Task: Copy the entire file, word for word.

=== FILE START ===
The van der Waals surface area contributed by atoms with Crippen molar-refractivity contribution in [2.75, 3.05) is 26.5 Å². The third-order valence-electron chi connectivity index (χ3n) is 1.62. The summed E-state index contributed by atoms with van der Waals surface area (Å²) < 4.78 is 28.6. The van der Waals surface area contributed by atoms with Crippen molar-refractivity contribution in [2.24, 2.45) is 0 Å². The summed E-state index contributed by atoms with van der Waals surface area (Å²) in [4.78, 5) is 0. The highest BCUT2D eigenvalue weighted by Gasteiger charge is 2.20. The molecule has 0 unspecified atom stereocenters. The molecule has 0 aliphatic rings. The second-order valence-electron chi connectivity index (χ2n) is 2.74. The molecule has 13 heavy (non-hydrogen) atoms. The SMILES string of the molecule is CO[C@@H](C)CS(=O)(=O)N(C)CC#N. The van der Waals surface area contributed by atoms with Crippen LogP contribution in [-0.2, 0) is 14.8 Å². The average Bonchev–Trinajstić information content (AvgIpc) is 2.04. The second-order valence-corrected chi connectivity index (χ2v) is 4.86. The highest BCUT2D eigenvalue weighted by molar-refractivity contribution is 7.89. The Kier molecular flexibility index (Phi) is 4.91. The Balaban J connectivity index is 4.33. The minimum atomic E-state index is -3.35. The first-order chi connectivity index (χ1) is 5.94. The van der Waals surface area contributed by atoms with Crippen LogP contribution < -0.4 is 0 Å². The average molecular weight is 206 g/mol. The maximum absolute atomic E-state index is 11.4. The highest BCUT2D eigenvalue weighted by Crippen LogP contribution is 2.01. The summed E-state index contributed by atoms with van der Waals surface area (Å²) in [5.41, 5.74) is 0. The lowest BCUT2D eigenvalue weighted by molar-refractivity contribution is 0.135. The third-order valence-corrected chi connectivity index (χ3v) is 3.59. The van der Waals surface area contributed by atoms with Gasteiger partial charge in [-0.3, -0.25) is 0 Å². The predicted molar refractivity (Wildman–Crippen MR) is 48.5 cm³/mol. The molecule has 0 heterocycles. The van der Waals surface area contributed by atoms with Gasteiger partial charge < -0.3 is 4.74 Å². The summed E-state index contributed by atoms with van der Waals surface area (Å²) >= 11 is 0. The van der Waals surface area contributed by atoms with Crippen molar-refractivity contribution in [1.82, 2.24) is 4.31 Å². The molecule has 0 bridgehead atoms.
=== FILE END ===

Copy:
The van der Waals surface area contributed by atoms with Crippen molar-refractivity contribution in [2.75, 3.05) is 26.5 Å². The third-order valence-electron chi connectivity index (χ3n) is 1.62. The summed E-state index contributed by atoms with van der Waals surface area (Å²) < 4.78 is 28.6. The van der Waals surface area contributed by atoms with Crippen molar-refractivity contribution in [2.24, 2.45) is 0 Å². The summed E-state index contributed by atoms with van der Waals surface area (Å²) in [4.78, 5) is 0. The highest BCUT2D eigenvalue weighted by Gasteiger charge is 2.20. The molecule has 0 unspecified atom stereocenters. The molecule has 0 aliphatic rings. The second-order valence-electron chi connectivity index (χ2n) is 2.74. The molecule has 13 heavy (non-hydrogen) atoms. The SMILES string of the molecule is CO[C@@H](C)CS(=O)(=O)N(C)CC#N. The van der Waals surface area contributed by atoms with Crippen LogP contribution in [-0.2, 0) is 14.8 Å². The average Bonchev–Trinajstić information content (AvgIpc) is 2.04. The second-order valence-corrected chi connectivity index (χ2v) is 4.86. The highest BCUT2D eigenvalue weighted by molar-refractivity contribution is 7.89. The Kier molecular flexibility index (Phi) is 4.91. The Balaban J connectivity index is 4.33. The minimum atomic E-state index is -3.35. The first-order chi connectivity index (χ1) is 5.94. The van der Waals surface area contributed by atoms with Crippen LogP contribution < -0.4 is 0 Å². The average molecular weight is 206 g/mol. The maximum absolute atomic E-state index is 11.4. The highest BCUT2D eigenvalue weighted by Crippen LogP contribution is 2.01. The summed E-state index contributed by atoms with van der Waals surface area (Å²) in [5.41, 5.74) is 0. The lowest BCUT2D eigenvalue weighted by molar-refractivity contribution is 0.135. The third-order valence-corrected chi connectivity index (χ3v) is 3.59. The van der Waals surface area contributed by atoms with Gasteiger partial charge in [-0.3, -0.25) is 0 Å². The predicted molar refractivity (Wildman–Crippen MR) is 48.5 cm³/mol. The molecule has 0 heterocycles. The van der Waals surface area contributed by atoms with Gasteiger partial charge < -0.3 is 4.74 Å². The summed E-state index contributed by atoms with van der Waals surface area (Å²) >= 11 is 0. The van der Waals surface area contributed by atoms with Crippen molar-refractivity contribution in [1.82, 2.24) is 4.31 Å². The molecule has 0 bridgehead atoms.